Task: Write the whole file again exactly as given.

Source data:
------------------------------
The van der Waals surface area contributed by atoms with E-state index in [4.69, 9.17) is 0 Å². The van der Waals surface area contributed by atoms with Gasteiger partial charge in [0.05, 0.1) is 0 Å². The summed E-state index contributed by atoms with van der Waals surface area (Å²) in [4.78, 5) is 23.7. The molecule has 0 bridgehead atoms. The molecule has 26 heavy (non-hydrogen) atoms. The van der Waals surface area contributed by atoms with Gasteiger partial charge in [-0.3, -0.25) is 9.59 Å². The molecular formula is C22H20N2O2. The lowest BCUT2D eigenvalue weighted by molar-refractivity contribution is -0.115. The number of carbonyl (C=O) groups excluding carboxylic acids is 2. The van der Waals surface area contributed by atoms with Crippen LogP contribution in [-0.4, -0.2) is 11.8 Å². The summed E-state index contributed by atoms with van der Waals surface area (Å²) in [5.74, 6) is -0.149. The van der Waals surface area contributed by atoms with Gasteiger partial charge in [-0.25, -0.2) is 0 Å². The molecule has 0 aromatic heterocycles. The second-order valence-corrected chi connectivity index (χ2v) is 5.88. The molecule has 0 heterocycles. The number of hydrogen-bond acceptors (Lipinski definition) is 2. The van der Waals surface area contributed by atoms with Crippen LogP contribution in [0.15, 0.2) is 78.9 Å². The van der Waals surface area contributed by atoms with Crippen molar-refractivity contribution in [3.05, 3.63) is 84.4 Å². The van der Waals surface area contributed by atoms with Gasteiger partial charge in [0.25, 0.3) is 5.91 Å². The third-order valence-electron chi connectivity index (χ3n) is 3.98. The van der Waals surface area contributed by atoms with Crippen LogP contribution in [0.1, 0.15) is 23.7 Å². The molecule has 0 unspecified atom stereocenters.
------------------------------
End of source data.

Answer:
The van der Waals surface area contributed by atoms with E-state index in [4.69, 9.17) is 0 Å². The van der Waals surface area contributed by atoms with Gasteiger partial charge in [0.05, 0.1) is 0 Å². The summed E-state index contributed by atoms with van der Waals surface area (Å²) in [4.78, 5) is 23.7. The molecule has 0 bridgehead atoms. The molecule has 26 heavy (non-hydrogen) atoms. The van der Waals surface area contributed by atoms with Gasteiger partial charge in [-0.3, -0.25) is 9.59 Å². The molecular formula is C22H20N2O2. The lowest BCUT2D eigenvalue weighted by molar-refractivity contribution is -0.115. The number of carbonyl (C=O) groups excluding carboxylic acids is 2. The van der Waals surface area contributed by atoms with Crippen LogP contribution in [-0.4, -0.2) is 11.8 Å². The summed E-state index contributed by atoms with van der Waals surface area (Å²) in [5.74, 6) is -0.149. The van der Waals surface area contributed by atoms with Gasteiger partial charge in [-0.25, -0.2) is 0 Å². The molecule has 0 aromatic heterocycles. The second-order valence-corrected chi connectivity index (χ2v) is 5.88. The molecule has 0 heterocycles. The number of hydrogen-bond acceptors (Lipinski definition) is 2. The van der Waals surface area contributed by atoms with Crippen LogP contribution in [0.15, 0.2) is 78.9 Å². The van der Waals surface area contributed by atoms with Crippen molar-refractivity contribution in [3.05, 3.63) is 84.4 Å². The van der Waals surface area contributed by atoms with Gasteiger partial charge in [0.25, 0.3) is 5.91 Å². The third-order valence-electron chi connectivity index (χ3n) is 3.98. The van der Waals surface area contributed by atoms with Crippen LogP contribution in [0.1, 0.15) is 23.7 Å². The molecule has 0 unspecified atom stereocenters.